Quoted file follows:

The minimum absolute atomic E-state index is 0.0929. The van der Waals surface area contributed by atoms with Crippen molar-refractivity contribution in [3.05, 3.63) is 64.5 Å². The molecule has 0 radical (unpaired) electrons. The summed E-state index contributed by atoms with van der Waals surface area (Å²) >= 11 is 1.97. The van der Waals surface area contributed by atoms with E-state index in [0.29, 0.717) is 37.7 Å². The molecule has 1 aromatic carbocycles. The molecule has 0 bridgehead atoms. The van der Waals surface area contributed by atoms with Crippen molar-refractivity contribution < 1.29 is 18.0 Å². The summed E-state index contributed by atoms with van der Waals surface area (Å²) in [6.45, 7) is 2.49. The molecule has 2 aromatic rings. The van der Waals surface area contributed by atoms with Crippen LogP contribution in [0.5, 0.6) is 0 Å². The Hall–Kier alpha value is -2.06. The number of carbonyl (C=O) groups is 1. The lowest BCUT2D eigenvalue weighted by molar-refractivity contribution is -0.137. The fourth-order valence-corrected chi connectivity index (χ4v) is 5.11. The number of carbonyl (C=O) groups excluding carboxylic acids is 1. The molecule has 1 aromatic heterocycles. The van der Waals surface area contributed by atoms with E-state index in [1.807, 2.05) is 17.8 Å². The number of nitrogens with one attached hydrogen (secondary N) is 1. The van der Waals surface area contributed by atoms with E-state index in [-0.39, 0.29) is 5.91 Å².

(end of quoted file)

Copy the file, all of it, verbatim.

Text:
The minimum absolute atomic E-state index is 0.0929. The van der Waals surface area contributed by atoms with Crippen molar-refractivity contribution in [3.05, 3.63) is 64.5 Å². The molecule has 0 radical (unpaired) electrons. The summed E-state index contributed by atoms with van der Waals surface area (Å²) >= 11 is 1.97. The van der Waals surface area contributed by atoms with E-state index in [0.29, 0.717) is 37.7 Å². The molecule has 1 aromatic carbocycles. The molecule has 0 bridgehead atoms. The van der Waals surface area contributed by atoms with Crippen molar-refractivity contribution < 1.29 is 18.0 Å². The summed E-state index contributed by atoms with van der Waals surface area (Å²) in [6.45, 7) is 2.49. The molecule has 2 aromatic rings. The van der Waals surface area contributed by atoms with Crippen LogP contribution in [0.5, 0.6) is 0 Å². The Hall–Kier alpha value is -2.06. The number of carbonyl (C=O) groups is 1. The lowest BCUT2D eigenvalue weighted by molar-refractivity contribution is -0.137. The fourth-order valence-corrected chi connectivity index (χ4v) is 5.11. The number of carbonyl (C=O) groups excluding carboxylic acids is 1. The molecule has 1 aromatic heterocycles. The van der Waals surface area contributed by atoms with E-state index in [1.807, 2.05) is 17.8 Å². The number of nitrogens with one attached hydrogen (secondary N) is 1. The van der Waals surface area contributed by atoms with E-state index in [-0.39, 0.29) is 5.91 Å².